1. Discovery

It was raining, it was always raining in the forest. Jack had been lost in the endless stretch of trees for over a week now, and the rain had been with him for every day. He found it comforting though, it was the only thing that seemed familiar in this alien sprawling forest. There was something not quite right about it, it had an eerie feeling to it, not once had he heard a bird in the seven days that he had been lost here, or in fact heard any sign of life. The only sound was the relentless pounding of the rain, and the creaking of the old oaks that surrounded him. He looked around him, he was on near the top of a hill and had a good view around him, for all the good it did him. For miles around all he could see was tree upon tree upon tree, no signs of life, not even a bird flying in the sky. Before him lay a long winding valley, down the middle of it flowed a fast moving river, about a good days walk away. If he could make it to that river, and follow it downstream, then maybe he could find a way out of this place, and civilization. 

He decided to camp here for the night, the sun had already disappeared hours ago and if he wanted to make it to the river by nightfall tomorrow he’d need to get a good night’s sleep. He wearily took the sodden, torn, backpack of his aching shoulders and dumped it down on the carpet of moss below him. He fell back onto the damp rotting stump behind, it moaned but stood true. He pulled over his backpack, he slowly undid the rusty buckle, with his bloodied hands, and pulled out his stainless steel water bottle. That’s the only thing he had enough of, water, bloody water, why couldn’t it rain burgers? He unscrewed the lid and let the cold cool water run down his throat, at least he wouldn’t die of thirst. Hunger was another matter however. In the seven days he hadn’t even seen an insect, let alone a rabbit. He had to survive of what he scavenged, roots, leaves and if he was lucky berries. He pulled out the plastic bag that contained what remained of his scavenged before, a few blackberries and a bunch of dandelions. He wolfed them down, they did nothing for his hunger, in fact they made it worse, but at least he wouldn’t starve. After finishing his meagre meal he laid his bag behind his head as a pillow, pulled out his worn waterproof blanket, found the comfiest spot and instantly fell into a deep sleep.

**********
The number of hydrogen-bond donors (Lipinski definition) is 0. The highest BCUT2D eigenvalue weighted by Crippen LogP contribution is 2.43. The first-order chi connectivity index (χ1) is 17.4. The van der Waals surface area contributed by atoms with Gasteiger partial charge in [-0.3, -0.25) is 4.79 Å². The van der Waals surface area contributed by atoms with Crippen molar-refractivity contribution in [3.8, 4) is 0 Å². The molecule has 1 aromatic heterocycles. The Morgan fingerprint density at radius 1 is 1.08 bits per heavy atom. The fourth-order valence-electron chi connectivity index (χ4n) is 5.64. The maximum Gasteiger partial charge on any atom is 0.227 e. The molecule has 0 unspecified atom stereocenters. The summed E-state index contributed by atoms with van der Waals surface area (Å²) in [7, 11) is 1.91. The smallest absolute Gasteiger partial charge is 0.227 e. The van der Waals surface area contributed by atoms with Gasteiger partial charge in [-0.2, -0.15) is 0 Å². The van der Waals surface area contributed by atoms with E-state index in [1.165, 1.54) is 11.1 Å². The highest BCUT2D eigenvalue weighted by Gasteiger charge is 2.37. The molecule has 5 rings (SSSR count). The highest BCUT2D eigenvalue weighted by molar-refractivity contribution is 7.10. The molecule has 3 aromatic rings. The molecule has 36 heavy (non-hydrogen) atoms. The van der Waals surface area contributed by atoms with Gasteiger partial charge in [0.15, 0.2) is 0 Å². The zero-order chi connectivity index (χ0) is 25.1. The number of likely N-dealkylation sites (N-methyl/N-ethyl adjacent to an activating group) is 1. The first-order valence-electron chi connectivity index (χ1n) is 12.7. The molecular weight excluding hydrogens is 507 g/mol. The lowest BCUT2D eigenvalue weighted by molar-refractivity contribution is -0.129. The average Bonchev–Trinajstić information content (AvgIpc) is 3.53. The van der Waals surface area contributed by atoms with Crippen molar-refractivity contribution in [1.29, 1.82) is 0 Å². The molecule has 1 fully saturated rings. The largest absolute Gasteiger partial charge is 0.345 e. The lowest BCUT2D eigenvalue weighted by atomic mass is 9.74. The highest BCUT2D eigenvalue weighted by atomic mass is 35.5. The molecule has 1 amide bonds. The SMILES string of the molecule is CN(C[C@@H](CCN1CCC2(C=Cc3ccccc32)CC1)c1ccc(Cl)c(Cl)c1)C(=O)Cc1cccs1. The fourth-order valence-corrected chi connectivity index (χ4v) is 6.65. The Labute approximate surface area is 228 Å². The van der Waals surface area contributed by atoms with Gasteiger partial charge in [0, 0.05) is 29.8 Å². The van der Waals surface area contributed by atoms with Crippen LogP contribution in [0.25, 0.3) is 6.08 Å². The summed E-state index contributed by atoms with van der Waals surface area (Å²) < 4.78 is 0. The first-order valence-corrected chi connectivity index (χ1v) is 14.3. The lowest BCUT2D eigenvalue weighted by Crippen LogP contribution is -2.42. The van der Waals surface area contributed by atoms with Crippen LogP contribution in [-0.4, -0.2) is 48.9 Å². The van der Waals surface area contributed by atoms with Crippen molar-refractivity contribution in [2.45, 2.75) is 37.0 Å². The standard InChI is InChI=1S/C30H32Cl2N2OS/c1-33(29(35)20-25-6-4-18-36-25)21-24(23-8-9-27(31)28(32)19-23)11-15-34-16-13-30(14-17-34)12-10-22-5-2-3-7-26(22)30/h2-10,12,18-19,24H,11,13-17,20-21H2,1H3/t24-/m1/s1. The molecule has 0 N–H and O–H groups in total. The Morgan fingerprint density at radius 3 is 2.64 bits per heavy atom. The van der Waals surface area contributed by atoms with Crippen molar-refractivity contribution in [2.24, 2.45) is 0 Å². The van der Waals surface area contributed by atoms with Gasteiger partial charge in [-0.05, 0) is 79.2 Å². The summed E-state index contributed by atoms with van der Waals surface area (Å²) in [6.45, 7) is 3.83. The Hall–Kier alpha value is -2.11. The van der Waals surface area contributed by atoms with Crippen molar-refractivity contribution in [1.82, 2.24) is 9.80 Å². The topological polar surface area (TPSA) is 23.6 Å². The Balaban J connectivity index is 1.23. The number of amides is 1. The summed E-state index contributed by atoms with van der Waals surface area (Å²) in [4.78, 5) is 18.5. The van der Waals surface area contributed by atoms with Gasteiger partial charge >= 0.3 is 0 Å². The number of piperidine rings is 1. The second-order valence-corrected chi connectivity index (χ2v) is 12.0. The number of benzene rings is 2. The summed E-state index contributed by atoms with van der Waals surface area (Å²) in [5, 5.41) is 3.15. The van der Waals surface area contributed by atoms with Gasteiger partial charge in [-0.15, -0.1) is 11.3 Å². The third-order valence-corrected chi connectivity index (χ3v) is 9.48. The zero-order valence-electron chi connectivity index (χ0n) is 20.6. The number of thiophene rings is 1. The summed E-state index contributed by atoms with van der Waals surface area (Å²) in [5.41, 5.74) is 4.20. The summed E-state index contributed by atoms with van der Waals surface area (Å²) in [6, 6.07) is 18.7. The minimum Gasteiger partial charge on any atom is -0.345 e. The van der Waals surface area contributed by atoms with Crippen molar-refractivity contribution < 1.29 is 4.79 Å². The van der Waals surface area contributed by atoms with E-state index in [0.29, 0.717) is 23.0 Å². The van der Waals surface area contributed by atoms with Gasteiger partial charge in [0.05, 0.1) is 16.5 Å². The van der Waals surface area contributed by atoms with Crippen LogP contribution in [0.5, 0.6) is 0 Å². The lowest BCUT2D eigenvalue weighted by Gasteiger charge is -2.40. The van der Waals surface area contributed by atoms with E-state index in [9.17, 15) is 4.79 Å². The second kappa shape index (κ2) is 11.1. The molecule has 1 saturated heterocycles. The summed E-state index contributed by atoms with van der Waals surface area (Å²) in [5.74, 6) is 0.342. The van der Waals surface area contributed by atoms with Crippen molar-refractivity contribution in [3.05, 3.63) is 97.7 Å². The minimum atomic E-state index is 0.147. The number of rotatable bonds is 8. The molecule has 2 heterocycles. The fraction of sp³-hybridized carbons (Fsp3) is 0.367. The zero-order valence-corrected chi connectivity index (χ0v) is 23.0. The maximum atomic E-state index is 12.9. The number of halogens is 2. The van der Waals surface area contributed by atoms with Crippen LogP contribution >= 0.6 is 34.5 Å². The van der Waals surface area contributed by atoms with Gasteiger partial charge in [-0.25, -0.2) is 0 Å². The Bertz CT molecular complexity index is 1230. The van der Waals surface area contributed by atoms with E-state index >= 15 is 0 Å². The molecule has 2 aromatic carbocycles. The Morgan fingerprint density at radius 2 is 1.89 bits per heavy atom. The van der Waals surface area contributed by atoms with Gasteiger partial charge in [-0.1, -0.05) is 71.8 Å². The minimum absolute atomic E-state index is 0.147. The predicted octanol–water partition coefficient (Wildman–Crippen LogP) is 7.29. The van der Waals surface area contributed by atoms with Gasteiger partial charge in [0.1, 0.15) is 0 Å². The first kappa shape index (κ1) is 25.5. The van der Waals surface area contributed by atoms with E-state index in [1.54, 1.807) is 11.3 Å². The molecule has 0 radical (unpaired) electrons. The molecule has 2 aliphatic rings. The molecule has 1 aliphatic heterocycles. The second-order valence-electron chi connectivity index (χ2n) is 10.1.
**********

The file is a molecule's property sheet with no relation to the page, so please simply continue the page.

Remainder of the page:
Jack was woken abruptly by something that he had never heard before in the forest, a low threatening roar. He quickly looked around him, what was it? There was nothing there, he was in a small clearing, surrounded by oak and beech trees, the sun had just risen above the horizon and rays of light penetrated the leaf cover, illuminating the clearing. He touched his right pocket, he felt the cool handle of his hunting knife, it reassured him to know it was there, its presence was somewhat soothing. He scanned the edge of the clearing again, all he could see were small bushings, staring innocently back at him with their deadly red berries. But wait, there was something else there, something moving amongst the shadows, a flash of motion. He immediately scrambled back up into a crouched position, all of his survival training came rushing back at him at once, most of it irrelevant. He slowly creped to the edge of the clearing, aware of every noise he made. When he made it to the tree cover he darted behind a tree, he peeped around the corner. There it was again a furry brown mass darting between trees. He darted back behind the tree, breathing deeply. He brought out his long black knife, his knuckles white from gripping it so tightly. It was near now, he could hear its loud, humid breathing, and the soft padding of its paws upon the damp leaf ridden ground. Jack slowly moved round to the right of the tree, trying to get behind the bear. Jack’s breathing was hard and fast, he could hear his heart beating away inside him. He walked round delicately, placing each foot with car, but when he was half way round the bear his foot snapped a brittle twig. The sharp snap was unmistakable he winced as the bear lazily lifted its huge head towards him. For a second Jack thought he would be alright. But then the bears red eyes locked with his, and he let out an almighty roar, shaking the whole forest, and marking Jack’s death.